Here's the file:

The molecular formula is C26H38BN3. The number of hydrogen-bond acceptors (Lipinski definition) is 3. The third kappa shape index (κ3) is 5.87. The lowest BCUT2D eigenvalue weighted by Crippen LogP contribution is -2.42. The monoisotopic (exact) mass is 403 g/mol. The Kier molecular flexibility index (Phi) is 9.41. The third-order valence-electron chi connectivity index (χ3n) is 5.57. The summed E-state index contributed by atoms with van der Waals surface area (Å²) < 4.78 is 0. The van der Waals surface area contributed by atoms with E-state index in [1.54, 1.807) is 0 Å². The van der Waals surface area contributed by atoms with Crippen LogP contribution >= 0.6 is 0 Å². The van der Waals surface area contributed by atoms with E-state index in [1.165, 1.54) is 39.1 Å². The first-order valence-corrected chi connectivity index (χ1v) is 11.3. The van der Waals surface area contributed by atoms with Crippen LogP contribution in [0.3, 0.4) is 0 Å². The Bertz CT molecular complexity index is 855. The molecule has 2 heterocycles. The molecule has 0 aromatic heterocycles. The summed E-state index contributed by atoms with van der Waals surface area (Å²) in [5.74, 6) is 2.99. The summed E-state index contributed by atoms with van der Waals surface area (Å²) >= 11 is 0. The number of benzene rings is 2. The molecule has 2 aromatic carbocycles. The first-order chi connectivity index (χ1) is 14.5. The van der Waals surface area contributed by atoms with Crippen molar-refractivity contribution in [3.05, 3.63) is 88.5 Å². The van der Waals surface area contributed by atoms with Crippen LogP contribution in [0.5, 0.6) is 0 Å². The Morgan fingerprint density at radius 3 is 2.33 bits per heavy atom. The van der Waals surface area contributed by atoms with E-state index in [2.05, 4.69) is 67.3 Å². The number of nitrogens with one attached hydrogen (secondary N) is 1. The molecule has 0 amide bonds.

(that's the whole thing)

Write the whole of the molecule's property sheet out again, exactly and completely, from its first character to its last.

The molecular formula is C26H38BN3. The number of hydrogen-bond acceptors (Lipinski definition) is 3. The third kappa shape index (κ3) is 5.87. The lowest BCUT2D eigenvalue weighted by Crippen LogP contribution is -2.42. The monoisotopic (exact) mass is 403 g/mol. The Kier molecular flexibility index (Phi) is 9.41. The third-order valence-electron chi connectivity index (χ3n) is 5.57. The summed E-state index contributed by atoms with van der Waals surface area (Å²) < 4.78 is 0. The van der Waals surface area contributed by atoms with E-state index in [1.54, 1.807) is 0 Å². The van der Waals surface area contributed by atoms with Crippen LogP contribution >= 0.6 is 0 Å². The van der Waals surface area contributed by atoms with E-state index in [1.165, 1.54) is 39.1 Å². The first-order valence-corrected chi connectivity index (χ1v) is 11.3. The van der Waals surface area contributed by atoms with Crippen LogP contribution in [0.3, 0.4) is 0 Å². The Bertz CT molecular complexity index is 855. The molecule has 2 heterocycles. The molecule has 0 aromatic heterocycles. The summed E-state index contributed by atoms with van der Waals surface area (Å²) in [5.74, 6) is 2.99. The summed E-state index contributed by atoms with van der Waals surface area (Å²) >= 11 is 0. The number of benzene rings is 2. The molecule has 2 aromatic carbocycles. The first-order chi connectivity index (χ1) is 14.5. The van der Waals surface area contributed by atoms with Crippen molar-refractivity contribution in [3.05, 3.63) is 88.5 Å². The van der Waals surface area contributed by atoms with Crippen LogP contribution in [0.5, 0.6) is 0 Å². The Morgan fingerprint density at radius 3 is 2.33 bits per heavy atom. The van der Waals surface area contributed by atoms with E-state index in [2.05, 4.69) is 67.3 Å². The number of nitrogens with one attached hydrogen (secondary N) is 1. The molecule has 0 amide bonds.